For this reason, if you are serious about being a Christian and avoiding sin as much as possible, you must be serious about being a lifelong student of the Word! This constant study is not so much for “education” as for survival! Someone might reply, “I just rely on the Spirit to guide me.” But the Word of God is the Spirit’s “sword” (Ephesians 6:17). The Holy Spirit cannot work effectively in your life if you remain willfully ignorant of the Word! If you are not a serious student of Scripture, Satan is probably already winning victories in your life every day, and you may not even know it! We must not think that Jesus used His divine powers to overcome the enemy, because that is just what the enemy wanted Him to do! No, Jesus used the spiritual resources that are available to us today: the power of the Holy Spirit of God (4:1) and the power of the Word of God (“It is written…”).

The replies that Jesus made from Scripture to the devil’s temptations were all expressions of His trust in God’s righteousness and provision. Satan repeatedly attempted to get Jesus to break faith with God and to rely on Himself instead, to put His own will over God’s will. This is basically true of our temptations as well. How many of our temptations are associated with getting our livelihood or somehow bettering ourselves? We are tempted to do wrong or to otherwise neglect God because we are not sure if God will provide if we do what we know is right! That’s our lack of faith!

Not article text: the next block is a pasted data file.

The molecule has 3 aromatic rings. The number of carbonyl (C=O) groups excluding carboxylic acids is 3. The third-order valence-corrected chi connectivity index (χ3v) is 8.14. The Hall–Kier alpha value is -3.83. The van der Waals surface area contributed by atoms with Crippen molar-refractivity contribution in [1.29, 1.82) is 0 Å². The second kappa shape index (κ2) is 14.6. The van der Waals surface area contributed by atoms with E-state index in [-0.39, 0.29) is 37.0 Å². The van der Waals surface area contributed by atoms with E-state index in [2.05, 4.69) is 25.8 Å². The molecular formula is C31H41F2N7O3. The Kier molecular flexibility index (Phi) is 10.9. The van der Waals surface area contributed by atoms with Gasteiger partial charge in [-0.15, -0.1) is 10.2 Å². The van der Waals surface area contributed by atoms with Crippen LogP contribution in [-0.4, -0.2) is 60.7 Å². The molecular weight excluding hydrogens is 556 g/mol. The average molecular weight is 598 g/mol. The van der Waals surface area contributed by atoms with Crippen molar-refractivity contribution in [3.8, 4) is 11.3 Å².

Jesus was sure, so sure that He could unhesitatingly say, “No,” to the devil. Once the temptations were ended, the Scripture says, “angels came and began to minister to Him” (4:11). God did provide! And God will provide for you as well. He will give you the strength and provisions you need to live the abundant life.